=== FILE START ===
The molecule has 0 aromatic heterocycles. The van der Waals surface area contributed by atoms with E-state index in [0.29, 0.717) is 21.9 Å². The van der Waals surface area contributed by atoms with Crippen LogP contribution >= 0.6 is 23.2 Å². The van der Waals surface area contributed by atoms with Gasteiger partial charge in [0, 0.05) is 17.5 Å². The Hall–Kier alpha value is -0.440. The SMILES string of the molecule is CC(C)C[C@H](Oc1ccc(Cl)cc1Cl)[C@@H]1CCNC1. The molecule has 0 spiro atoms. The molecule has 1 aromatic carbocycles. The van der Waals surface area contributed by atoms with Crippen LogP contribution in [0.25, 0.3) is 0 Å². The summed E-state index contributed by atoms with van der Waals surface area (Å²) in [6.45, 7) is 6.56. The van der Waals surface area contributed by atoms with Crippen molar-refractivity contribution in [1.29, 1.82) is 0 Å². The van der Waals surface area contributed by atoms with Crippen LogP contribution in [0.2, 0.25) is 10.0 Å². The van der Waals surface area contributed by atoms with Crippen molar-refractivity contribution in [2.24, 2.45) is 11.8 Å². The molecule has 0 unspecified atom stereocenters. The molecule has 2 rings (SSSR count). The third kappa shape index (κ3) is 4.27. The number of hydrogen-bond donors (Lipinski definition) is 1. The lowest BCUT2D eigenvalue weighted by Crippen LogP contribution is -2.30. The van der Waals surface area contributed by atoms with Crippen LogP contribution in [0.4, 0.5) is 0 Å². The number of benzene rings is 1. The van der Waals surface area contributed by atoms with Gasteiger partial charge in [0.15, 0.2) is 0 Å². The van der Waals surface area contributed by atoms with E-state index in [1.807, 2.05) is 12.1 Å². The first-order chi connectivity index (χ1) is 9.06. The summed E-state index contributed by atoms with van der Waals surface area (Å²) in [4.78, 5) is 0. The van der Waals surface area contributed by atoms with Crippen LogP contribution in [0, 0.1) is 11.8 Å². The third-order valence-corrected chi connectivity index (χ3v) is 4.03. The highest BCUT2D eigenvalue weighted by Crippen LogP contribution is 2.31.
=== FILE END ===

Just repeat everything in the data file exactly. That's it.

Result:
The molecule has 0 aromatic heterocycles. The van der Waals surface area contributed by atoms with E-state index in [0.29, 0.717) is 21.9 Å². The van der Waals surface area contributed by atoms with Crippen LogP contribution >= 0.6 is 23.2 Å². The van der Waals surface area contributed by atoms with Gasteiger partial charge in [0, 0.05) is 17.5 Å². The Hall–Kier alpha value is -0.440. The SMILES string of the molecule is CC(C)C[C@H](Oc1ccc(Cl)cc1Cl)[C@@H]1CCNC1. The molecule has 0 spiro atoms. The molecule has 1 aromatic carbocycles. The van der Waals surface area contributed by atoms with Crippen LogP contribution in [0.25, 0.3) is 0 Å². The summed E-state index contributed by atoms with van der Waals surface area (Å²) in [6.45, 7) is 6.56. The van der Waals surface area contributed by atoms with Crippen molar-refractivity contribution in [1.29, 1.82) is 0 Å². The van der Waals surface area contributed by atoms with Crippen LogP contribution in [0.2, 0.25) is 10.0 Å². The van der Waals surface area contributed by atoms with Crippen molar-refractivity contribution in [2.24, 2.45) is 11.8 Å². The molecule has 0 unspecified atom stereocenters. The molecule has 2 rings (SSSR count). The third kappa shape index (κ3) is 4.27. The number of hydrogen-bond donors (Lipinski definition) is 1. The lowest BCUT2D eigenvalue weighted by Crippen LogP contribution is -2.30. The van der Waals surface area contributed by atoms with Crippen LogP contribution in [0.4, 0.5) is 0 Å². The number of benzene rings is 1. The van der Waals surface area contributed by atoms with Gasteiger partial charge in [0.15, 0.2) is 0 Å². The van der Waals surface area contributed by atoms with E-state index in [1.807, 2.05) is 12.1 Å². The first-order chi connectivity index (χ1) is 9.06. The summed E-state index contributed by atoms with van der Waals surface area (Å²) in [4.78, 5) is 0. The van der Waals surface area contributed by atoms with Crippen LogP contribution in [0, 0.1) is 11.8 Å². The third-order valence-corrected chi connectivity index (χ3v) is 4.03. The highest BCUT2D eigenvalue weighted by Crippen LogP contribution is 2.31.